Last Monday, I had the good fortunate to visit Glen Eyrie Castle in Colorado Springs for a private tour. Our guide was Len Froisland, 25-year historian for the castle. Women Writing the West members Dianne Hartshorn, who portrays Queen Palmer around C. Springs, and publisher Doris Baker of Filter Press completed our group.
General William Palmer, founder of Colorado Springs and the Denver & Rio Grande Railroad, originally built Glen Eyrie in 1872 when he married his wife, Mary Lincoln Mellon, known as “Queen”, a nickname since childhood. The house was restored in 1881, and again, beginning in 1902, when it took on the appearance of a stone castle. Palmer’s instruction to architects was to build a home that would endure for a thousand years. After one hundred years, the house has done very well. Currently, it is owned by the Navigators, a Christian organization, which maintains and utilizes the property as a retreat and conference center, with facilities open to the public for afternoon tea, bed and breakfast, and tours.
The house is remarkable. Inside, custom woodwork was used to decorate throughout. Special attention was given to fire prevention after Palmer’s Antlers Hotel burned in 1898. Palmer was extremely innovative in his attention to detail and his desire to create a self-sufficient compound for himself and his family. A power station, creamery, and greenhouses were built close at hand without disturbing the sprawling lawns, staggering vistas, and striking rock formations on the grounds tucked against the Rocky Mountain foothills. Scottish landscape artist, John Blair, designed the layout with beautiful landscape treatments, pathways and rock bridges. A school house was built in the early 1880’s to provide the children with private schooling, guarding them from possible kidnap during the raging railroad wars while rivals struggled to dominate transportation routes through the mountains.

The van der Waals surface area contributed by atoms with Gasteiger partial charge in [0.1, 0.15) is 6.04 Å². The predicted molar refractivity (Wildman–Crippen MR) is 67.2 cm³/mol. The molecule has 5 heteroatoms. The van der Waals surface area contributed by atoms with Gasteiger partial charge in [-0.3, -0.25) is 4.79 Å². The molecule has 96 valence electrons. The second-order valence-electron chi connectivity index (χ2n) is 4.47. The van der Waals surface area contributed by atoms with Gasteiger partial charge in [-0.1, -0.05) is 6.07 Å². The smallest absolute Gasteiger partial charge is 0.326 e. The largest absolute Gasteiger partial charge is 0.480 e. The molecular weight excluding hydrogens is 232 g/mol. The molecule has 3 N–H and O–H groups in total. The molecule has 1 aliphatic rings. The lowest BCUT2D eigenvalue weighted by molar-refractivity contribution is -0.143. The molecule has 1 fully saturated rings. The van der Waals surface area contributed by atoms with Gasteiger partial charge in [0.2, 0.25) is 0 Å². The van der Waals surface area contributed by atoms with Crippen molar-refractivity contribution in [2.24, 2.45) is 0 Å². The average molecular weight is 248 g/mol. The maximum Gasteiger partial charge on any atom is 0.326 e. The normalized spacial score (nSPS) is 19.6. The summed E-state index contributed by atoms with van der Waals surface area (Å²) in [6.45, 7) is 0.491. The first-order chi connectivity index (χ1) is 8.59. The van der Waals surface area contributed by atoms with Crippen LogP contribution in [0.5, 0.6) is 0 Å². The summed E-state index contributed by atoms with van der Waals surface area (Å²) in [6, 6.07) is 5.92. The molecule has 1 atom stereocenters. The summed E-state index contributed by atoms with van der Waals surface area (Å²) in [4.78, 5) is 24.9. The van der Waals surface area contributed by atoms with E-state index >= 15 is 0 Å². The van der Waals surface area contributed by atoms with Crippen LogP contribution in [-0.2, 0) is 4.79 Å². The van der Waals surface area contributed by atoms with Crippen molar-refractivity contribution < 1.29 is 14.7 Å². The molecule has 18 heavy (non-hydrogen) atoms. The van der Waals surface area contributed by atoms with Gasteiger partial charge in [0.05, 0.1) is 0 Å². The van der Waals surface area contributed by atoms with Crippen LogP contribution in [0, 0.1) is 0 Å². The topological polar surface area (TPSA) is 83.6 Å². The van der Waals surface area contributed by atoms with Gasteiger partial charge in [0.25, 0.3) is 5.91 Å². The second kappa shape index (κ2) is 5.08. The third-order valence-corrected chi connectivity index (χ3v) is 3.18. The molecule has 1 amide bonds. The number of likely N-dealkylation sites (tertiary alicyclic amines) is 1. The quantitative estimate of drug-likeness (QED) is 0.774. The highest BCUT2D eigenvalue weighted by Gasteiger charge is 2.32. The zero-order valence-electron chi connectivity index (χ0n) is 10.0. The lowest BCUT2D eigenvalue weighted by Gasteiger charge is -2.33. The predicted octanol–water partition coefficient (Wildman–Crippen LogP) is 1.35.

During reconstruction of his home, William Palmer traveled throughout Europe with his daughters collecting artifacts and decorations to complete the mansion. Although most of those items are gone now, they have been replaced with similar furnishings. Many of his collected touches, such as Dutch tiles around fireplaces and fixtures, still exist. Queen died at the young age of 44 in 1894, before the castle was rebuilt, although the plan implemented some of her original ideas. William Palmer suffered a horseback riding accident in 1906 which left him paralyzed. He continued living life as best he could in the sprawling mansion until his death in 1909.
For more information, refer to:
General William Palmer: Railroad Pioneer
by Joyce B. Lohse
Filter Press, 2009, “A Now You Know Bio”